Exile Armies pp 129-143 | Cite as

Hopeless Gestures: Iraqi Exile Forces Since the 1968 Revolution

  • Sean McKnight

Abstract

Exiled armies’ is an expression that can cover a wide variety of circumstances. In the case of Iraq – unlike the armies examined elsewhere in this book – a foreign occupier has not driven an existing military force into exile. Indeed, one of the major armed alliances opposing Baghdad is only Iraqi by force of political necessity and both alliances operate armed forces inside Iraq. It is even questionable whether the terms ‘army’ and ‘exile’ are appropriate for the armed Iraqi opposition.

Keywords

Income Syria Turkey Lution Arena 

Preview

Unable to display preview. Download preview PDF.

Unable to display preview. Download preview PDF.

Notes

  1. Rend Rahim Francke, ‘The Opposition’, Fran Hazelton (ed.), Iraq Since the Gulf War (London: Zed Books, 1994), p. 153.Google Scholar
  2. Stephen C Pelletiere, The Kurds and Their Agas (Carlisle Barracks: Strategic Studies Institute, US Army War College, 1991), pp. 4–5.Google Scholar
  3. Phoebe Marr, The History of Modern Iraq (Boulder: Westview Press, 1985), p. 170.Google Scholar
  4. Peter W. Galbraith, Civil War In Iraq (Staff Report to the Committee on Foreign Relations United States Senate, May 1991), p. 3.Google Scholar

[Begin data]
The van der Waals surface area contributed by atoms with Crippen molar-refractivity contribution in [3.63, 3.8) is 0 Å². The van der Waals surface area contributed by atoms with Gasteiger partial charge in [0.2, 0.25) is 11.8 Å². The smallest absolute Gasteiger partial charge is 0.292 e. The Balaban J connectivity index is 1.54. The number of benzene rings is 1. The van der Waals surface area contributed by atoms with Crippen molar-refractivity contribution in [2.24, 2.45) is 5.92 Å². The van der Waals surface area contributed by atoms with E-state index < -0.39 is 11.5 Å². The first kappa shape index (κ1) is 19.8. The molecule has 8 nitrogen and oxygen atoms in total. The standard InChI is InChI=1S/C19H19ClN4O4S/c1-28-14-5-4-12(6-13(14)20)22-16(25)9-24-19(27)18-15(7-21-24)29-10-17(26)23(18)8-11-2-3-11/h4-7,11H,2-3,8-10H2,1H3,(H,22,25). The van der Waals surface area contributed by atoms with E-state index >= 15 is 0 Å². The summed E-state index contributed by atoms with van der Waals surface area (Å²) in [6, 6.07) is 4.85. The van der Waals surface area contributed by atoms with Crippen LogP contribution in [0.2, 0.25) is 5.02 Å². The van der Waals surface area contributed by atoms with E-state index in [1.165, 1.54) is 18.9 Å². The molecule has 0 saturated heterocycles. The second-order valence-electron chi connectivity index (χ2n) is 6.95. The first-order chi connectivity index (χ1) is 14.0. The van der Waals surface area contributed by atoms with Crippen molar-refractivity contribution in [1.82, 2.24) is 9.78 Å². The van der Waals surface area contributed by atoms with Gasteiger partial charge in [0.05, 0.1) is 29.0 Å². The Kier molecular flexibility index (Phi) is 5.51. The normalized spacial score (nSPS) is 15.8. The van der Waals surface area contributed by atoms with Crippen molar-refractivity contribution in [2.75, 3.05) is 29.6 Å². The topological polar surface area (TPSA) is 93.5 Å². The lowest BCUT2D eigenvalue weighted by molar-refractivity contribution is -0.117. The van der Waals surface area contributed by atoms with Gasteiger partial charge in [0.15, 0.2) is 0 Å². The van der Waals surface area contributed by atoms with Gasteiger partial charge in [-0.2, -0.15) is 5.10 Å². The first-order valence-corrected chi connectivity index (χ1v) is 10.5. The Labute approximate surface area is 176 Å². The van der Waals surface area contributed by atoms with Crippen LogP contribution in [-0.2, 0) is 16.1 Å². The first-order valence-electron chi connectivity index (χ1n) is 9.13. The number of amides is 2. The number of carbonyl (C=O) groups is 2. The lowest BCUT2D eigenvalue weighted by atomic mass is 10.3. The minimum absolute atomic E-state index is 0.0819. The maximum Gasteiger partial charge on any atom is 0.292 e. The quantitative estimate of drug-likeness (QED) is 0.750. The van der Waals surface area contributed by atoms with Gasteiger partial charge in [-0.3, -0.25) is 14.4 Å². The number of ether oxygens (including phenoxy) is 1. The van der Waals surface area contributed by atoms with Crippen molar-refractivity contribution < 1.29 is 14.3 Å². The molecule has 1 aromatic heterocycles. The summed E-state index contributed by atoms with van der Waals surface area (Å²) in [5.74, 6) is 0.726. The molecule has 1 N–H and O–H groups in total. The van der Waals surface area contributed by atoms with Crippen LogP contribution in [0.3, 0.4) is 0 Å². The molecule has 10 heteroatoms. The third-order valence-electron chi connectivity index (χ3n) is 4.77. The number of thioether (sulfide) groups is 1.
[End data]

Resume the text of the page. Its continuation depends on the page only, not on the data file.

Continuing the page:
5. Kanan Makiya, Cruelty and Silence (London: Penguin, 1993), p. 85.Google Scholar
  6. Peter Slugget ‘The Kurds’, in Deborah Corbett et al. (eds), Saddam’s Iraq: Revolution or Reaction (Zed Books, London, 1989), p. 197.Google Scholar
  7. Din Kakai, ‘The Kurdish Parliament’, in Fran Hazelton (ed.), Iraq Since the Gulf War (London: Zed Books, 1994), p. 131.Google Scholar
  8. Joyce N. Wiley, The Islamic Movement Of Iraqi Shi’as (Boulder: Lynne Rienner Publishers, 1992), p. 3.Google Scholar
  9. Dilip Hiro, The Longest War (London: Paladin, 1990), p. 107.Google Scholar
  10. Anthony H. Cordesman, Iran and Iraq (Boulder: Westview Press, 1994), p. 226.Google Scholar
  11. Eric Goldstein, Endless Torment: The 1991 Uprising in Iraq and its Aftermath (New York: Human Rights Watch, June 1992), p. 50.Google Scholar
  12. Dilip Hiro, Desert Shield to Desert Storm (London: Harper Collins, 1992), p. 400.Google Scholar
  13. John Simpson, From the House of War (London: Arrow Books, 1991), p. 365.Google Scholar

Copyright information

© Palgrave Macmillan, a division of Macmillan Publishers Limited 2005

Authors and Affiliations

  • Sean McKnight

There are no affiliations available

Personalised recommendations